Published on November 24th, 2014 | by Alex and Brett Harris

Alyssa Chavez, Age 17: Invented “Hot Seat” Device to Protect Infants from Being Left in Cars





(CBC News) — A 17-year-old girl from New Mexico has invented a device that alerts parents — and passersby — if a child is left in their car.

The invention by Alissa Chavez of Albuquerque aims to reduce the chance that a child will die in an overheated car.

The teen has been working with engineers to perfect the design of the device, called Hot Seat, and is now raising money on the crowdfunding site Indiegogo to develop a prototype so it can be manufactured.

The device consists of a pad that senses if a child is in the car seat and communicates wirelessly with a fob attached to a parent’s key chain.

If the parent walks more than 10 meters away without the child, it will trigger alarms on:

– The fob.

– The parent’s smartphone, via an app.

– The car itself.

“If the parent doesn’t have the key fob or the cellphone, the people around the vehicle will still be able to hear the alarm,” Chavez told CBC’s As It Happens.

alissa_chavez_hot_seat

Chavez hopes to raise $10,000 US on Indiegogo to build a prototype that manufacturers can use to mass produce the device, perhaps as soon as the end of this summer. As of Tuesday morning, she had raised $9,000, with less than three days left to go in the campaign

[UPDATE: Chavez’s Indiegogo campaign ended up raising $20,148.]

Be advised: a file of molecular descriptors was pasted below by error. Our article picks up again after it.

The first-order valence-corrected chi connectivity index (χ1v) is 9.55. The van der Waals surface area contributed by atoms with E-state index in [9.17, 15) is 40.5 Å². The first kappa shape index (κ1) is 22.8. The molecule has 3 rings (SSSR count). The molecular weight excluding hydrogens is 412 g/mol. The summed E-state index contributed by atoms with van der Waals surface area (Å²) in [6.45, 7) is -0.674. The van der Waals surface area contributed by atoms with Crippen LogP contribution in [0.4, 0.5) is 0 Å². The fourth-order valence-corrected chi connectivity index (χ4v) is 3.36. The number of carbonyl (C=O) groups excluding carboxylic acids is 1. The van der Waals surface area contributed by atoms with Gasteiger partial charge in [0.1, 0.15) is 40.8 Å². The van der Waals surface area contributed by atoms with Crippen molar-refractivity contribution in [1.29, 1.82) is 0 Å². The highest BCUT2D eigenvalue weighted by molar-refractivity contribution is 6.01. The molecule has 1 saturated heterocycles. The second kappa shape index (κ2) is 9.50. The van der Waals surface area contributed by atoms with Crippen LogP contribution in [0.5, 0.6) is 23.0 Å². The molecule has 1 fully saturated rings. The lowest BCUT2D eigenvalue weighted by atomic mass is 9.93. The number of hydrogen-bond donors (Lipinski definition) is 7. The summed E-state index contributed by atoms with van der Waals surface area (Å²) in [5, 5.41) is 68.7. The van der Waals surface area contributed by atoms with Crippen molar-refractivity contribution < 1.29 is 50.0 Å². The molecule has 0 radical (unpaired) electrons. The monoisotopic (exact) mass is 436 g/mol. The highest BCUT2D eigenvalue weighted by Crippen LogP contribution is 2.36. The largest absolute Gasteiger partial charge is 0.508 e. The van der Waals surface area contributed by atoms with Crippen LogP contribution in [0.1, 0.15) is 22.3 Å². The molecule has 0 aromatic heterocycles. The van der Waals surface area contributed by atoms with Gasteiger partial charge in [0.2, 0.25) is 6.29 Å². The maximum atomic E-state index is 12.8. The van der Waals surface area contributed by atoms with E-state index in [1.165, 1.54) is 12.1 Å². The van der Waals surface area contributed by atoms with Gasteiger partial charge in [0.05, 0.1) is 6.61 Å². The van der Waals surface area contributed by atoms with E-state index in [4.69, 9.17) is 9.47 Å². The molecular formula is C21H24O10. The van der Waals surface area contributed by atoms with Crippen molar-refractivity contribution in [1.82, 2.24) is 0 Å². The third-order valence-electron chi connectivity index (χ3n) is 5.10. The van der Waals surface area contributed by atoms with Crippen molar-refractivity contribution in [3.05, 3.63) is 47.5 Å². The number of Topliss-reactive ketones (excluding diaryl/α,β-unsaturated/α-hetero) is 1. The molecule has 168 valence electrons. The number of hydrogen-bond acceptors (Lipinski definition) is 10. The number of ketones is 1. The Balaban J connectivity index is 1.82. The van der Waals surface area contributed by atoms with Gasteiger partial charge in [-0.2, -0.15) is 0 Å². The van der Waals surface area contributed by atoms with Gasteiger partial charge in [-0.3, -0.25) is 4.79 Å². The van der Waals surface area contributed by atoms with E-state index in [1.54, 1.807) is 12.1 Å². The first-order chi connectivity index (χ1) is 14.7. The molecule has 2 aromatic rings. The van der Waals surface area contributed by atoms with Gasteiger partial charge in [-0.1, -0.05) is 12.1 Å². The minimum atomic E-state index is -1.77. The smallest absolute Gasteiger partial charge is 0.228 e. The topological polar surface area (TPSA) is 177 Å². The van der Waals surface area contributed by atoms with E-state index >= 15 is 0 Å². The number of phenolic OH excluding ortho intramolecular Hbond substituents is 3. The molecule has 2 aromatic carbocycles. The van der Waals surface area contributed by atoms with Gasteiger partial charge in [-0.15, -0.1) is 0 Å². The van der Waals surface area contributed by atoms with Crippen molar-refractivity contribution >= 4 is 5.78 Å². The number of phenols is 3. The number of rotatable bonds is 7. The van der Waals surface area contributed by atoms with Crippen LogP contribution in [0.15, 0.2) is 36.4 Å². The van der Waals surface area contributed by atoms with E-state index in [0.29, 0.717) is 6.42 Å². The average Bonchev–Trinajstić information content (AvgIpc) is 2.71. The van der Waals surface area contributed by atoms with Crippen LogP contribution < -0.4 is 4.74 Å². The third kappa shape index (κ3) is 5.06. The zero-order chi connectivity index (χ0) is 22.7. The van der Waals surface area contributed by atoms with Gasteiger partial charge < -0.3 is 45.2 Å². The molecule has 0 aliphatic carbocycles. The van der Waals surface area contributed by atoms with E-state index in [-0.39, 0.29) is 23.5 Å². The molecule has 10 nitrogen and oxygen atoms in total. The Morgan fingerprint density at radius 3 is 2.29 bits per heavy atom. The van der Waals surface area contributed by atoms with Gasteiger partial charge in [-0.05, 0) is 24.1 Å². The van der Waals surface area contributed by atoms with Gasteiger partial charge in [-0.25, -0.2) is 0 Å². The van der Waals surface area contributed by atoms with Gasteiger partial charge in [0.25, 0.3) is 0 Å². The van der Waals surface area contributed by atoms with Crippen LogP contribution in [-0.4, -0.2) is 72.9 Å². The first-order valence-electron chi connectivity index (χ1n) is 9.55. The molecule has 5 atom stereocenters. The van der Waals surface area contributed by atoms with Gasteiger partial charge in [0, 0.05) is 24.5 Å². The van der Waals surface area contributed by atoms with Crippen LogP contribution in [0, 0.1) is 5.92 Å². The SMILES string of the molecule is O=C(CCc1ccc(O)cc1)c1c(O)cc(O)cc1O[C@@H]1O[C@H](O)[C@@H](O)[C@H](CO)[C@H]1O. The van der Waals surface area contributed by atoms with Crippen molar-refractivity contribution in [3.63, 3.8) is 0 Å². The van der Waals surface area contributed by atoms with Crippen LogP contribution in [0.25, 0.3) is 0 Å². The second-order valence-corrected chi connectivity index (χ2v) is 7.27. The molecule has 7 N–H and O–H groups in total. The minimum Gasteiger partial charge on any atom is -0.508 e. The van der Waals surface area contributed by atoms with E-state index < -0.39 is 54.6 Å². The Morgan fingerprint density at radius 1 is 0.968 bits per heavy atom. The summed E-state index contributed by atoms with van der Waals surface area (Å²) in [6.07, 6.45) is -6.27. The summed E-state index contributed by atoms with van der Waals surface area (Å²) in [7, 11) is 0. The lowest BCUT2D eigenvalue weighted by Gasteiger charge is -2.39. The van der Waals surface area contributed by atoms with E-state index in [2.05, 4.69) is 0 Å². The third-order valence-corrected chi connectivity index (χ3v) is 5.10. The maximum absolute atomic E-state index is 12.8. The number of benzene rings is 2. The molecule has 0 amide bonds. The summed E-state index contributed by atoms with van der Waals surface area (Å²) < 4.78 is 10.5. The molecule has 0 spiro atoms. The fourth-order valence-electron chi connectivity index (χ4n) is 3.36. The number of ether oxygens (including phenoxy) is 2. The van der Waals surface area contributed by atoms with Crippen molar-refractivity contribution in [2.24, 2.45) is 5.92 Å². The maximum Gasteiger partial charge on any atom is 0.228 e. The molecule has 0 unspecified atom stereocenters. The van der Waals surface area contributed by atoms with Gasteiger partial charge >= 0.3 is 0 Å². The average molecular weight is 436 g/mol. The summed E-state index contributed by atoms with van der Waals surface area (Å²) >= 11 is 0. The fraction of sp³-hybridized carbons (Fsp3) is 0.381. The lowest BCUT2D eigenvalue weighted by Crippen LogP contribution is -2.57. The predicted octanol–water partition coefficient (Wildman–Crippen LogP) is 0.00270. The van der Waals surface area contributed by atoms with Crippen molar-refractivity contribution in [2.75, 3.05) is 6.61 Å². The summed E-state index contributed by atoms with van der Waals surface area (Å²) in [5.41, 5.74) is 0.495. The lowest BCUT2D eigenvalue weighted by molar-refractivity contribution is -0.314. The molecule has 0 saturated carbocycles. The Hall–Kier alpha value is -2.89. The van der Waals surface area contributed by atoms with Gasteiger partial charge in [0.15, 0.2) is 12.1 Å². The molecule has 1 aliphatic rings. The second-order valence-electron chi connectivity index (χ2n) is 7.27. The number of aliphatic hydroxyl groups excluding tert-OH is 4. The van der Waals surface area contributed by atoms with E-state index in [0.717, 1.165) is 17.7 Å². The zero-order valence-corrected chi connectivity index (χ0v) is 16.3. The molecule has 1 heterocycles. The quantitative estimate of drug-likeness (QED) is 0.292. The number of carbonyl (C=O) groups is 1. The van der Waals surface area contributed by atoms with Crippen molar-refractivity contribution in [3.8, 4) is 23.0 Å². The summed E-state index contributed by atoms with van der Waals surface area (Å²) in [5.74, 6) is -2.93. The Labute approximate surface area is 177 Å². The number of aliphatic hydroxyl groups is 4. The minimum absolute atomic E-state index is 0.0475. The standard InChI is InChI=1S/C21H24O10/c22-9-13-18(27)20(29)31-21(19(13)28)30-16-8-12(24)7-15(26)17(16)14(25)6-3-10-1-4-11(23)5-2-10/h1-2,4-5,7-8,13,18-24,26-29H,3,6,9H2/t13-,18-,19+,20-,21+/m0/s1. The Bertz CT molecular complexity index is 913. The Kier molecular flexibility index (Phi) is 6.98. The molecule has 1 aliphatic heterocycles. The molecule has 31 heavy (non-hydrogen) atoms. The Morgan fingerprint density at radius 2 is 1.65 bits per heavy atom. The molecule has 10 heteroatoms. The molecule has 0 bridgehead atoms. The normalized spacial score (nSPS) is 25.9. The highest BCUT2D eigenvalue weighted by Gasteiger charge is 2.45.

Chavez said her mother runs a home daycare, so she was really affected by stories about children dying in hot cars after being forgotten by accident.

“I couldn’t imagine losing any of the kids we work with.”

Science fair prize

A few years ago, that inspired her to create the earliest version of Hot Seat for her Grade 8 science fair project. She won the regional competition and went on to the state and national competitions.

Chavez said she has received a lot of positive feedback about the device from people who feel the invention needs to be out there.

“So many people have accidentally left their children in their car, and it didn’t turn out to be a tragedy,” she said, “but it still did scare them, that that can happen to anybody.”

The Canada Safety Council estimates between four and six children die from being left unattended in vehicles every year.

According to the advocacy group Kidsandcars.org, in the U.S., 44 children died of heat stroke after being left in cars in 2013.


Share Your Thoughts in the Comment Section!

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Photo and video courtesy of ABC News.








About the Author

are the co-founders of TheRebelution.com and co-authors of Do Hard Things and Start Here. They have a passion for God and for their generation. Their personal interests include politics, filmmaking, music, and basketball. They are both graduates of Patrick Henry College in Purcellville, Virginia.



  • Oh my! I can’t believe someone didn’t think of it sooner! Awesome job Alissa!